Think different. Apple’s Steve Jobs drummed that message into consumers for many years and it was core to the company’s identity and its meteoric growth. Apple was not the bland world of beige desktop PCs (think Microsoft). It was about color and cool, about providing elegantly designed devices that worked seamlessly within a product and service ecosystem (think iPhone and iTunes).
In Play Bigger: How Pirates, Dreamers and Innovators Create and Dominate Markets (Harper Business, 2016, 256 pages, $28.99), Silicon Valley veterans Al Ramadan, Dave Peterson and Christopher Lochhead, along with business journalist Kevin Maney, make the case that business leaders who want to create a powerful, lasting company (or new division of an existing firm) should focus not simply on creating a better product but on creating a product category in which their new product and company will dominate.
Why is this so important? The difference between establishing a category and following can be staggering. Research by the authors shows that companies that define and dominate a category take about 75% of the profits and market value. The advantage is so lucrative that venture capitalists are beginning to tailor their investment decisions to focus on identifying such companies.
Companies that identify a problem and create a product that solves it enjoy a lasting advantage. In part, the authors note, this is because our brains are powerfully influenced by the first information we receive on a subject. That early information colors all we learn about it later on. So when a company tells us that there is a problem and their product can solve it, we will tend to favor that company. And as a company jumps out in a market and people choose its product or service, that choice will become self-reinforcing.
The internet is a powerful stimulus to this process. In a connected world, where information is available to people instantaneously, there is an increasing tendency to pick the leader in a category rather than choose second-best.
What is a category king? The authors call the companies that define, develop and dominate a market area “category kings.”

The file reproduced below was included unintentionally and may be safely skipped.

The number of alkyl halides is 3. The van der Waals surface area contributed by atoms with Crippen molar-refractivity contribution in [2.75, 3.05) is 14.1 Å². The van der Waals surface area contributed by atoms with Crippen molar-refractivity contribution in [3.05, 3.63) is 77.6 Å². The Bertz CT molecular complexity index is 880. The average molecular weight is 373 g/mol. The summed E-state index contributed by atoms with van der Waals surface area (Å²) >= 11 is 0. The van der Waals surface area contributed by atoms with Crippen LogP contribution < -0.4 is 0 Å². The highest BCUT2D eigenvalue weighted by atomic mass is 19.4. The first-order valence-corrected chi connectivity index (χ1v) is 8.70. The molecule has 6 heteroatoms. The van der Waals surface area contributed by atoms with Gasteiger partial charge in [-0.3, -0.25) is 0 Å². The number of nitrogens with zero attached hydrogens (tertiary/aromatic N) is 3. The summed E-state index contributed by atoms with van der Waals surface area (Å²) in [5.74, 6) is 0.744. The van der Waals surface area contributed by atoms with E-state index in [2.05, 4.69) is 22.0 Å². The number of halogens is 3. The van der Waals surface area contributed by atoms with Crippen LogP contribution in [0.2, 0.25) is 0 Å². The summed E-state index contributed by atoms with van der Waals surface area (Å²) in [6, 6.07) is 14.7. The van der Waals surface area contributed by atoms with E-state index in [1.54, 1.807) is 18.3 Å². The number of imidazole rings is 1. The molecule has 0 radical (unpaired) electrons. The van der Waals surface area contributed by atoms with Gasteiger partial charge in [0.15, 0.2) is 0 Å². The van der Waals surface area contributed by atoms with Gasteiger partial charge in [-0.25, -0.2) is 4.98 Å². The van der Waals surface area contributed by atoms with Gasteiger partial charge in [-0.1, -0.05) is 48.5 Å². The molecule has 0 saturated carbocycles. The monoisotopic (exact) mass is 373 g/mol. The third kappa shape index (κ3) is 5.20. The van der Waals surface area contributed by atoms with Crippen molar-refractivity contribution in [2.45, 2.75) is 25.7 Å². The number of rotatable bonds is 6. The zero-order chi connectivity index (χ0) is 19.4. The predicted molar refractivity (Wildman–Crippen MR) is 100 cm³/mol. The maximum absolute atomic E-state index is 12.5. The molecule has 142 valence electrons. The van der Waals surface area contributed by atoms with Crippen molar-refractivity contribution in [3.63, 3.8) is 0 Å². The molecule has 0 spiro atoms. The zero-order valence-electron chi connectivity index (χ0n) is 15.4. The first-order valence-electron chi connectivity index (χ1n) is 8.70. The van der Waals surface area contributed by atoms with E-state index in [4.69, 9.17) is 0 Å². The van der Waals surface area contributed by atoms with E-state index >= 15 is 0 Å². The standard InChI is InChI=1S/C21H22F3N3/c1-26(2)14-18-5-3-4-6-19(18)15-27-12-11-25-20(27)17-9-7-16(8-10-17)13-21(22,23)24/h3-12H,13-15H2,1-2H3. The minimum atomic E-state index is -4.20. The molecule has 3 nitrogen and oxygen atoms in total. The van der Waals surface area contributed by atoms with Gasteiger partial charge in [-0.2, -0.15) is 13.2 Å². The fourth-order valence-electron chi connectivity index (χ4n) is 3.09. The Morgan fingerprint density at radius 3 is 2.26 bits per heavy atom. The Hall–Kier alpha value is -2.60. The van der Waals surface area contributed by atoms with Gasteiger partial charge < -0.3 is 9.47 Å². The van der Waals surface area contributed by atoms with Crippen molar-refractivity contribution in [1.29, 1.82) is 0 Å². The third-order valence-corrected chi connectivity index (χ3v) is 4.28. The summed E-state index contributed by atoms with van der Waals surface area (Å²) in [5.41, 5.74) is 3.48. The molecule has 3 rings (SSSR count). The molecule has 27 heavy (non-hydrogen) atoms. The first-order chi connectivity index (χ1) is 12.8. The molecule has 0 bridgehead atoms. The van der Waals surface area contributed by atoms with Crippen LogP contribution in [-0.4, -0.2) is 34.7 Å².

“Once people have chosen a king, they will always tend to believe the king is better, even if it’s not,” they write. “This reality explains why companies with superior technology can still lose category wars. Once a king emerges customers believe it’s the best, regardless of any evidence to the contrary.”
We are familiar with many of the business leaders who have created category kings in recent decades – Steve Jobs at Apple, Marc Benioff at Salesforce.com and Elon Musk at Tesla. But this phenomenon is not new. Consider Clarence Birdseye and his development of the frozen food industry.
Birdseye was a naturalist for the U.S. government, Play Bigger explains, when he went to Alaska and saw the Inuit people catch fish and throw them on the ice to freeze and preserve them. Birdseye returned home, experimented with using dry ice to freeze fish and then vegetables, and soon started a company. But as Play Bigger notes, simply creating the frozen food process was not enough. He had to get his product to consumers, and that led him to develop freezer cars for railroads and freezer cases for grocery stores. He also promoted frozen food as different from, not just better than, canned foods.
How do you create a category king? Plenty of companies with great product ideas fail. That is why the authors stress the value of category design, which they define as “the discipline of designing the space around your company and product, and changing people’s minds so they understand your product or service and demand it.” Category design isn’t for the faint of heart. Following this process requires demanding analysis and rigorous execution, but as the authors put it, “if we’re in an era when the category king wins big and everyone else goes home why wouldn’t you do everything you can to boost your odds?”